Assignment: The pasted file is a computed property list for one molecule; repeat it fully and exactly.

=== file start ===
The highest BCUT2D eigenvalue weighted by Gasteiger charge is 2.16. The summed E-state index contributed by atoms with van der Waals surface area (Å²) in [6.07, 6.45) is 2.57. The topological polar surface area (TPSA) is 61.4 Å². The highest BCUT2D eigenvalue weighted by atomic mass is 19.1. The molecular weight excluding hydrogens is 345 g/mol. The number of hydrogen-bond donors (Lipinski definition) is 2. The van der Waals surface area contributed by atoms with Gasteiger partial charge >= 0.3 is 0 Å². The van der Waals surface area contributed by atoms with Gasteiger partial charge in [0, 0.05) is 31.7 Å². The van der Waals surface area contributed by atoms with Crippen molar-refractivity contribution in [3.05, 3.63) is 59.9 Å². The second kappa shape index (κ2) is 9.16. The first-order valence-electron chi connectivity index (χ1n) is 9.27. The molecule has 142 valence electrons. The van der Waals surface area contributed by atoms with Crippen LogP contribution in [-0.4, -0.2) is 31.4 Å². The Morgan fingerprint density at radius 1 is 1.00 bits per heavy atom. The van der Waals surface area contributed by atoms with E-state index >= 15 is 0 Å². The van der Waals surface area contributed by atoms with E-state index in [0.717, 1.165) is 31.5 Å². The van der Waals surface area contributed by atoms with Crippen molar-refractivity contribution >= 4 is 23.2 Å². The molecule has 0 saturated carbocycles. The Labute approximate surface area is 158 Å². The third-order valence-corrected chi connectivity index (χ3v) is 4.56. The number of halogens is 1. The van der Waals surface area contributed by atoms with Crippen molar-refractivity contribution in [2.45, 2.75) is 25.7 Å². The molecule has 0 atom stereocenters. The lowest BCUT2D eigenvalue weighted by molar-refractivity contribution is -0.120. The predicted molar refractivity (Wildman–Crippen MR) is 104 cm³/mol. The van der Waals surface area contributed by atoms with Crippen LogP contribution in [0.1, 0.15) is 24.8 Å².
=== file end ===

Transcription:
The highest BCUT2D eigenvalue weighted by Gasteiger charge is 2.16. The summed E-state index contributed by atoms with van der Waals surface area (Å²) in [6.07, 6.45) is 2.57. The topological polar surface area (TPSA) is 61.4 Å². The highest BCUT2D eigenvalue weighted by atomic mass is 19.1. The molecular weight excluding hydrogens is 345 g/mol. The number of hydrogen-bond donors (Lipinski definition) is 2. The van der Waals surface area contributed by atoms with Gasteiger partial charge >= 0.3 is 0 Å². The van der Waals surface area contributed by atoms with Gasteiger partial charge in [0, 0.05) is 31.7 Å². The van der Waals surface area contributed by atoms with Crippen molar-refractivity contribution in [3.05, 3.63) is 59.9 Å². The second kappa shape index (κ2) is 9.16. The first-order valence-electron chi connectivity index (χ1n) is 9.27. The molecule has 142 valence electrons. The van der Waals surface area contributed by atoms with Crippen LogP contribution in [-0.4, -0.2) is 31.4 Å². The Morgan fingerprint density at radius 1 is 1.00 bits per heavy atom. The van der Waals surface area contributed by atoms with E-state index >= 15 is 0 Å². The van der Waals surface area contributed by atoms with E-state index in [0.717, 1.165) is 31.5 Å². The van der Waals surface area contributed by atoms with Crippen molar-refractivity contribution >= 4 is 23.2 Å². The molecule has 0 saturated carbocycles. The Labute approximate surface area is 158 Å². The third-order valence-corrected chi connectivity index (χ3v) is 4.56. The number of halogens is 1. The van der Waals surface area contributed by atoms with Crippen molar-refractivity contribution in [2.45, 2.75) is 25.7 Å². The molecule has 0 atom stereocenters. The lowest BCUT2D eigenvalue weighted by molar-refractivity contribution is -0.120. The predicted molar refractivity (Wildman–Crippen MR) is 104 cm³/mol. The van der Waals surface area contributed by atoms with Crippen LogP contribution in [0.1, 0.15) is 24.8 Å².